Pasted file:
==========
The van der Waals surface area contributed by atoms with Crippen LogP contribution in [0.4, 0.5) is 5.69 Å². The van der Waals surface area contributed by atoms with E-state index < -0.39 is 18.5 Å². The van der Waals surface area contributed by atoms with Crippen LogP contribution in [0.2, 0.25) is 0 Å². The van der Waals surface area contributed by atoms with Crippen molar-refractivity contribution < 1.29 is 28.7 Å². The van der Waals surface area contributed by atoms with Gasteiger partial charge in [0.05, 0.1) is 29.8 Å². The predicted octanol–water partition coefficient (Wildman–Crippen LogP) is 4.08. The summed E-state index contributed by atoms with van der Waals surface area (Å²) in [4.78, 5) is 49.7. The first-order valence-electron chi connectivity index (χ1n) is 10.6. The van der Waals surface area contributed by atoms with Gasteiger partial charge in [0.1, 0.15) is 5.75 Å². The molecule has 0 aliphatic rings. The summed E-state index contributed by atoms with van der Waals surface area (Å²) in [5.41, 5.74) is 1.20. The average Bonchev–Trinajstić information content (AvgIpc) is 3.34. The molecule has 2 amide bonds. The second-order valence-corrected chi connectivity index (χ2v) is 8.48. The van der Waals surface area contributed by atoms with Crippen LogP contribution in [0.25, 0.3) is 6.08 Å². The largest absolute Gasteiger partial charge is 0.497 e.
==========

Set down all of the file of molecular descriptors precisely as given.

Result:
The van der Waals surface area contributed by atoms with Crippen LogP contribution in [0.4, 0.5) is 5.69 Å². The van der Waals surface area contributed by atoms with E-state index < -0.39 is 18.5 Å². The van der Waals surface area contributed by atoms with Crippen LogP contribution in [0.2, 0.25) is 0 Å². The van der Waals surface area contributed by atoms with Crippen molar-refractivity contribution < 1.29 is 28.7 Å². The van der Waals surface area contributed by atoms with Gasteiger partial charge in [0.05, 0.1) is 29.8 Å². The predicted octanol–water partition coefficient (Wildman–Crippen LogP) is 4.08. The summed E-state index contributed by atoms with van der Waals surface area (Å²) in [4.78, 5) is 49.7. The first-order valence-electron chi connectivity index (χ1n) is 10.6. The van der Waals surface area contributed by atoms with Gasteiger partial charge in [0.1, 0.15) is 5.75 Å². The molecule has 0 aliphatic rings. The summed E-state index contributed by atoms with van der Waals surface area (Å²) in [5.41, 5.74) is 1.20. The average Bonchev–Trinajstić information content (AvgIpc) is 3.34. The molecule has 2 amide bonds. The second-order valence-corrected chi connectivity index (χ2v) is 8.48. The van der Waals surface area contributed by atoms with Crippen LogP contribution in [0.25, 0.3) is 6.08 Å². The largest absolute Gasteiger partial charge is 0.497 e.